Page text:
Looking around Holland Patent at the end of September, one would normally expect to see an abundance of yellow, orange, and red in the trees. That is not the case this season. As of September 23rd, virtually all the deciduous trees were green, with only some Oak trees exhibiting the faintest patches of yellow. Typically, the Holland Patent area would be barreling toward the peak of the foliage, which normally takes place during the last week of September into first week of October. This year, I'm not forecasting colors to peak until between the 2nd and 3rd week of October.
So, why the delay?
We first have to note that September 2018 is on course to go down as the 4th warmest on record, with an average temperature around 6 degrees above average. While chlorophyll production in the leaves is controlled by the daylight hours, it is the temperature that controls the decomposition of the chlorophyll. Even though the deciduous trees have all but stopped producing chlorophyll, as the days have shortened just like any other season, the chlorophyll already produced is not breaking down as fast as normal. It is only after the chlorophyll breaks down that one can observe the red, orange, and yellow in the leaves. Unfortunately, even though the chlorophyll is breaking down at a slower rate, the leaves themselves are still dying like they would any other year. That means some leaves just turn from green to brown, as the leaf is dead by the time the chlorophyll finishes breaking down. With that being said, it's not that we won't see any color at all, as most leaves will not be fully dead when all of the chlorophyll breaks down. The colors this year will just be slightly less robust than they were in previous seasons.
As we enter the final week of September, with seasonable temperatures finally returning for the moment, I'm awestruck with just how warm it's been up to this point. 14 out of 22 days thus far in September have been above average, with just three falling below average.
Why has it been so warm?
We can attribute the bulk of this extended and persistent heat to a strong area of blocking high pressure situated several hundred miles off of the Virginia Coast. This weather setup gets its name simply because it prevents, or blocks, any other type of weather system from moving into the area that it is occupying. High pressure systems of this magnitude are usually only displaced by major shifts in the jet stream, which can overpower and push the high pressure away from the area that it had been occupying. The rotation of the high pressure system essentially acts like a fan. Because the high pressure is situated to the southeast of Central New York, and high pressure systems spin in a clockwise direction, we're right in the path of warm humid air from the Gulf of Mexico to be whisked up our way. This diagram from last week showcases the setup we found ourselves in for most of September.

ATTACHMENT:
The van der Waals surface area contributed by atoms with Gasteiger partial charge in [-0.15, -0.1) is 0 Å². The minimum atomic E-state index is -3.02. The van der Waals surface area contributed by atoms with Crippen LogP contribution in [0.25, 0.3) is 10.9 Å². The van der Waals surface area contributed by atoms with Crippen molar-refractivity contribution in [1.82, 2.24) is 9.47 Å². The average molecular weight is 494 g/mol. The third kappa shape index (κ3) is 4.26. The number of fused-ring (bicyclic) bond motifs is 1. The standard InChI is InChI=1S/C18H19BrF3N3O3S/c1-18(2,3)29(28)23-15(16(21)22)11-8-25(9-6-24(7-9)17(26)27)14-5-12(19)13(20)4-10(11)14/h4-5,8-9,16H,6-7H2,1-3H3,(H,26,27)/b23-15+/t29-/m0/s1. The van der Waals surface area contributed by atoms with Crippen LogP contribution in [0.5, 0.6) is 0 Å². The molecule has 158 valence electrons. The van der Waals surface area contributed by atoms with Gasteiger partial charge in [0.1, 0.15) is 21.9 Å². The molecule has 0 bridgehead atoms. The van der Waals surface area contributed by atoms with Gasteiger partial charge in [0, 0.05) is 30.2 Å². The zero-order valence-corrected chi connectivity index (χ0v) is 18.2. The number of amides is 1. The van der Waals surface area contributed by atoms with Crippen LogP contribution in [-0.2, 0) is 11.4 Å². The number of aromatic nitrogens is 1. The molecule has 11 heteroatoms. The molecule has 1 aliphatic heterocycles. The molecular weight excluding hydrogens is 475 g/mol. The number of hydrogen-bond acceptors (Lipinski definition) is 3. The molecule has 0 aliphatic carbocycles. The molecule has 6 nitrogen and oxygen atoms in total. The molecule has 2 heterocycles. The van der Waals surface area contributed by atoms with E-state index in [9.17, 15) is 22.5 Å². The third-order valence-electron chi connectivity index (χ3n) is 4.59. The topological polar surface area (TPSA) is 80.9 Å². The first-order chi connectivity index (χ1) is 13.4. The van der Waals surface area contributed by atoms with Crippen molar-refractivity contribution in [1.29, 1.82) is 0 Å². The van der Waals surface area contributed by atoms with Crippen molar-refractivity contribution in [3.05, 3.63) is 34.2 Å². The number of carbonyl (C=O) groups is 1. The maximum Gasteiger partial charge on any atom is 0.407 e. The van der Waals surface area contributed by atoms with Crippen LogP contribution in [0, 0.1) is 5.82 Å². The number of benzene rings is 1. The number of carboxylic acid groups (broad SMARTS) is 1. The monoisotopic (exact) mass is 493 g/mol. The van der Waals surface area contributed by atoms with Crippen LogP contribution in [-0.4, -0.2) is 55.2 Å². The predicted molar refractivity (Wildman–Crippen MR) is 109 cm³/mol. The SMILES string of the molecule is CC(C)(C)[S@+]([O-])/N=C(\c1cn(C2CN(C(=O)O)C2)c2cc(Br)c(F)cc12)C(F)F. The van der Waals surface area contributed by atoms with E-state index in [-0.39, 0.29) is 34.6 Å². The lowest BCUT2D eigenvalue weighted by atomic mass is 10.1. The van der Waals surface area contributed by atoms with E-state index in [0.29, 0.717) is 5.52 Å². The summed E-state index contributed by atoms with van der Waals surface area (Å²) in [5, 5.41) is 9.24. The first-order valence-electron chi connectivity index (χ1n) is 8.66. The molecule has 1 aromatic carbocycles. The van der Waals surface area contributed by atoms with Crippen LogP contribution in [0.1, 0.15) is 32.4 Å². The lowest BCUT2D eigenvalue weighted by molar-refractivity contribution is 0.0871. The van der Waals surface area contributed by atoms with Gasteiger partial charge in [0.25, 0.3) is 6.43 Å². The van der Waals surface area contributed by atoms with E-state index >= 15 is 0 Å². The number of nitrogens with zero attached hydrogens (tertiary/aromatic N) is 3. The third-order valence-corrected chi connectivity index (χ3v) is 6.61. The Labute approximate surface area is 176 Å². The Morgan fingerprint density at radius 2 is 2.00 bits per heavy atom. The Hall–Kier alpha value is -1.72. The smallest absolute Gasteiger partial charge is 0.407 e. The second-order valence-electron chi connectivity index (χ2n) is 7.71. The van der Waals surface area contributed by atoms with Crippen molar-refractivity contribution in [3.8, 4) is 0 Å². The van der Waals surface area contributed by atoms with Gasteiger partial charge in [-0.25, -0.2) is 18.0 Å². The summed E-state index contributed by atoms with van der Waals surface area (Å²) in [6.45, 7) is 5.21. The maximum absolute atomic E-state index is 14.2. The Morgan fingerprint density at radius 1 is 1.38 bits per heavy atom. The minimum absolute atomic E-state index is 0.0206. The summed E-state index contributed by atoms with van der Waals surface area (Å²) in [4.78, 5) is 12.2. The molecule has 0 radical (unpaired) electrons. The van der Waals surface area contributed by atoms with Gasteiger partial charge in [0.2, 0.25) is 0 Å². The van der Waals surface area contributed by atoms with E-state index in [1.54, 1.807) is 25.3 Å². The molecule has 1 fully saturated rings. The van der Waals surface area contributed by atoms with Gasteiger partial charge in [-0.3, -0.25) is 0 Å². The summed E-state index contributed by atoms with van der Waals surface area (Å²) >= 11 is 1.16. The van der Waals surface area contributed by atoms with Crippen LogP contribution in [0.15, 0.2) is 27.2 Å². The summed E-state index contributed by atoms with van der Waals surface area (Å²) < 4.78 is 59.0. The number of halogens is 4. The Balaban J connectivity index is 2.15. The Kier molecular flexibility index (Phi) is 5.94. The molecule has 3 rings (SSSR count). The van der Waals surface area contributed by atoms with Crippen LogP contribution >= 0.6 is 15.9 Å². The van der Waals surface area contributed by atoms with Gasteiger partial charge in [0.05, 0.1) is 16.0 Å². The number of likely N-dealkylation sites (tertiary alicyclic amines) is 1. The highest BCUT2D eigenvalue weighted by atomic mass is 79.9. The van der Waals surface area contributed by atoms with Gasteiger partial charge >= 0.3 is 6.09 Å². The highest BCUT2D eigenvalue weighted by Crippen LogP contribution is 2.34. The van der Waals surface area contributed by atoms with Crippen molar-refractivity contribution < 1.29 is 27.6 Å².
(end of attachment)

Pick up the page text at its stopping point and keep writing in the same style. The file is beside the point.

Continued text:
While this type of high pressure setup in it of itself is not rare, especially during the summer months, the duration of the high pressure is. It's longevity can be attributed to the absence of any jet stream shifts. Up until now, the jet stream has been parked well north of our area, exiting North America as far north as Newfoundland. Going into the end of September, the jet stream will finally creep south, and displace the blocking high. This will usher in an extended period of seasonable temperatures.
If you don't like the heat, were there still any positives to this setup?
Due to the moist nature of the airmass, the Holland Patent area experienced frequent but scattered rain showers throughout the past few weeks. This helped the Holland Patent area recover from the minor drought (2.5" below average rainfall over the summer) that it found itself in at the beginning of the month.
What can we expect going forward?
As we close out September, and head into the first week of October, cool and unsettled weather will be the rule. As the Northern Hemisphere as a whole begins to cool down as it receives less and less solar exposure, the jet stream will continue to slide south. This movement is not uniform. In other words, the jet stream will bounce back and forth as it inches southward. Because storm systems travel along the jet stream, we can expect an increase in cloudy and unsettled days as the jet stream will be spending a lot of time in the vicinity of Central New York. There's still no signs of a prolonged period of below average temperatures over the next few weeks, however it's fair to say that this time of above-average temperatures has come to a close.